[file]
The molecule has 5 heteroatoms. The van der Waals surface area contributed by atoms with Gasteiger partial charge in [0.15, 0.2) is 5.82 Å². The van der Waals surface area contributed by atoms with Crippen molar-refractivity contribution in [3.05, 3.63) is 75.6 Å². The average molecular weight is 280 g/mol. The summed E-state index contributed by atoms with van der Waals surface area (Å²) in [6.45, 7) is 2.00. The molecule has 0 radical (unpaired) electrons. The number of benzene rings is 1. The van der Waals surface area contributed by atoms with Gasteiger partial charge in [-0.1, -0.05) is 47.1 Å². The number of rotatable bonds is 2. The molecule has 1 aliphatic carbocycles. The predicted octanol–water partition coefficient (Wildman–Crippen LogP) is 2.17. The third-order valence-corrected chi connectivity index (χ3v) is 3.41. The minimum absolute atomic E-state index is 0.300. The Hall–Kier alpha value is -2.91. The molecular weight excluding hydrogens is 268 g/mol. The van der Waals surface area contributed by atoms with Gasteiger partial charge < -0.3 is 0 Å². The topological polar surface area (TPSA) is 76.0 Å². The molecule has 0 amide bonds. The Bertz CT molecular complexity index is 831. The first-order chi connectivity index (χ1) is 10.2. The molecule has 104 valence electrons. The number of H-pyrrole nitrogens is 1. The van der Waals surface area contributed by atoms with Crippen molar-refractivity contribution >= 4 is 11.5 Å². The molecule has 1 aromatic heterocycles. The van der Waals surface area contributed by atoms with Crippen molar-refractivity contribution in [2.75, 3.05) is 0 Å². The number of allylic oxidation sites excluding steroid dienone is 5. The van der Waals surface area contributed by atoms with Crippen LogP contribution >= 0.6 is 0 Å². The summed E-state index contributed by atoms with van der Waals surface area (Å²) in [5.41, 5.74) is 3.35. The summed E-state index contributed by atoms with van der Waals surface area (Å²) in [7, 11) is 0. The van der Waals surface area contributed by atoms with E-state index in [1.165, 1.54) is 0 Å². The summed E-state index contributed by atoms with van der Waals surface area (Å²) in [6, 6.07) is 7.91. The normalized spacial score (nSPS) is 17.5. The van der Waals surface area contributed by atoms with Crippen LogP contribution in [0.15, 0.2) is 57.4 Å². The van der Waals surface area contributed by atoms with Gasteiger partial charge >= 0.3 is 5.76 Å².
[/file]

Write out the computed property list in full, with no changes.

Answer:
The molecule has 5 heteroatoms. The van der Waals surface area contributed by atoms with Gasteiger partial charge in [0.15, 0.2) is 5.82 Å². The van der Waals surface area contributed by atoms with Crippen molar-refractivity contribution in [3.05, 3.63) is 75.6 Å². The average molecular weight is 280 g/mol. The summed E-state index contributed by atoms with van der Waals surface area (Å²) in [6.45, 7) is 2.00. The molecule has 0 radical (unpaired) electrons. The number of benzene rings is 1. The van der Waals surface area contributed by atoms with Gasteiger partial charge in [-0.1, -0.05) is 47.1 Å². The number of rotatable bonds is 2. The molecule has 1 aliphatic carbocycles. The predicted octanol–water partition coefficient (Wildman–Crippen LogP) is 2.17. The third-order valence-corrected chi connectivity index (χ3v) is 3.41. The minimum absolute atomic E-state index is 0.300. The Hall–Kier alpha value is -2.91. The molecular weight excluding hydrogens is 268 g/mol. The van der Waals surface area contributed by atoms with Gasteiger partial charge < -0.3 is 0 Å². The topological polar surface area (TPSA) is 76.0 Å². The molecule has 0 amide bonds. The Bertz CT molecular complexity index is 831. The first-order chi connectivity index (χ1) is 10.2. The molecule has 104 valence electrons. The number of H-pyrrole nitrogens is 1. The van der Waals surface area contributed by atoms with Crippen molar-refractivity contribution >= 4 is 11.5 Å². The molecule has 1 aromatic heterocycles. The van der Waals surface area contributed by atoms with Crippen molar-refractivity contribution in [2.75, 3.05) is 0 Å². The number of allylic oxidation sites excluding steroid dienone is 5. The van der Waals surface area contributed by atoms with Crippen LogP contribution >= 0.6 is 0 Å². The summed E-state index contributed by atoms with van der Waals surface area (Å²) in [5.41, 5.74) is 3.35. The summed E-state index contributed by atoms with van der Waals surface area (Å²) in [7, 11) is 0. The van der Waals surface area contributed by atoms with E-state index in [1.165, 1.54) is 0 Å². The summed E-state index contributed by atoms with van der Waals surface area (Å²) in [6, 6.07) is 7.91. The normalized spacial score (nSPS) is 17.5. The van der Waals surface area contributed by atoms with Crippen LogP contribution in [0.15, 0.2) is 57.4 Å². The van der Waals surface area contributed by atoms with Gasteiger partial charge >= 0.3 is 5.76 Å².